A poor race run directly following a career-best or near-best performance.[4]
Break or broke
To leave the starting gate in the initial strides of a race.[12]
Break maiden
Horse winning for the first time in its career.[5]
Restraining or easing off on a horse for a short distance in a race to permit him to conserve or renew his strength.[5]
1. To win easily.[13] 2. A timed workout where the horse is not being asked for full speed; less effort than handily;[5] or can refer to a light training workout over a short distance that is used to gauge a horse's racing potential and performance.[14]
Broke down
A horse that has a serious leg problem during a race where he is limping or cannot put a limb on the ground, resulting in either being removed from the track in a horse ambulance or, in the worst cases, euthanized.[15]
Bullet or bullet work
The best workout time for a particular distance on a given day at a track, indicated by a printer's "bullet" that precedes the time of the workout in listings. Called a "black-letter" work in some parts of the country.[4]
Butazolidin or bute
See Phenylbutazone, below.


A statistical "picture" of a race (from which past performances are compiled), which shows the position and margin of each horse at designated points, age, weight carried, owner, trainer, purse, conditions, pay-off prices, odds, time and other data.[5]
An extension to a straightaway on either the homestretch or the backstretch used for establishing a distance to eliminate the need to begin the race on a turn.[4]
Circled field
Used when a horse is forced to go widest to reach contention, applicable when a horse must pass four or more rivals.[4]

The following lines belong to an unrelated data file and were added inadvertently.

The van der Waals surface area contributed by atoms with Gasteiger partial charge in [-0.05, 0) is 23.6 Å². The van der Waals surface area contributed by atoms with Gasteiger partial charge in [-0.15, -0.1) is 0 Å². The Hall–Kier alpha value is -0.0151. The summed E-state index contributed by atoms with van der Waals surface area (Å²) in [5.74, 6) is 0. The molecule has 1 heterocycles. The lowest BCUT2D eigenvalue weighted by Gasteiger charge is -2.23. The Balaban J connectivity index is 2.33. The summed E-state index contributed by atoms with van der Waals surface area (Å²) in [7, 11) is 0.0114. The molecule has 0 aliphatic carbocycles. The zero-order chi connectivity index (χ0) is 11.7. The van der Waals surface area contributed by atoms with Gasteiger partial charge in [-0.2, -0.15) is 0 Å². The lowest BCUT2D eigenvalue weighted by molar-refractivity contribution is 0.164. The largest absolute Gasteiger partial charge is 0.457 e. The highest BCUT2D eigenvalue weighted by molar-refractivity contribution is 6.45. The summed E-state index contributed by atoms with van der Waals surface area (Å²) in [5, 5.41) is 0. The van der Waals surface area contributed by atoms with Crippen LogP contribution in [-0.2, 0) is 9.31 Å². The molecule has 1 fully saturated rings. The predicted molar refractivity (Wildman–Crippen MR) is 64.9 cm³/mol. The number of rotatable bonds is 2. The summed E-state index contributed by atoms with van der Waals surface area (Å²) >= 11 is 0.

Claiming race
Race in which any competing horse is subject to be purchased for a preset price. A claim is made before the race and can only be acted upon by a licensed owner or their agent.[4] The price is set by the conditions of the race. If the horse wins prize money during the race, the money goes to the previous owner.[16]
A horse that performs best during the latter part of the race, usually coming from behind against most of its race competitors.[4]
Clubhouse turn
The turn to the right of the grandstand, so called because the Clubhouse is usually to the right of the general stands[17]
Conditions are "the eligibility requirements of a horse running in a race, such as age, sex, number of wins, and amount of money won."[18]
The owner and trainer of a horse. The term can also be extended to other members of a racing team or partnership.[4]


Dead heat
Term to denote a tie at the finish of the race between two or more horses.[4] A tie with three horses is very rare.[19]
A stakes race for three-year-olds.[4] As of 2016, there are over 20 Derbies in the United States, often named for the racetrack or the state in which the race is run.[20]
Did not finish (DNF)
A horse that did not finish the race, for any of a number of reasons


Horses going past the eighth pole at Santa Anita Park
When a jockey deliberately slows down a horse during a race, often to prevent injury or harm to the horse.[5]
Eighth pole
A pole to signal that the finish line is one-eighth of a mile away.[5] Eighth poles are green and white striped[9]


Far turn
The turn off the backstretch into the homestretch.[17] So called because it is farthest from the finish line.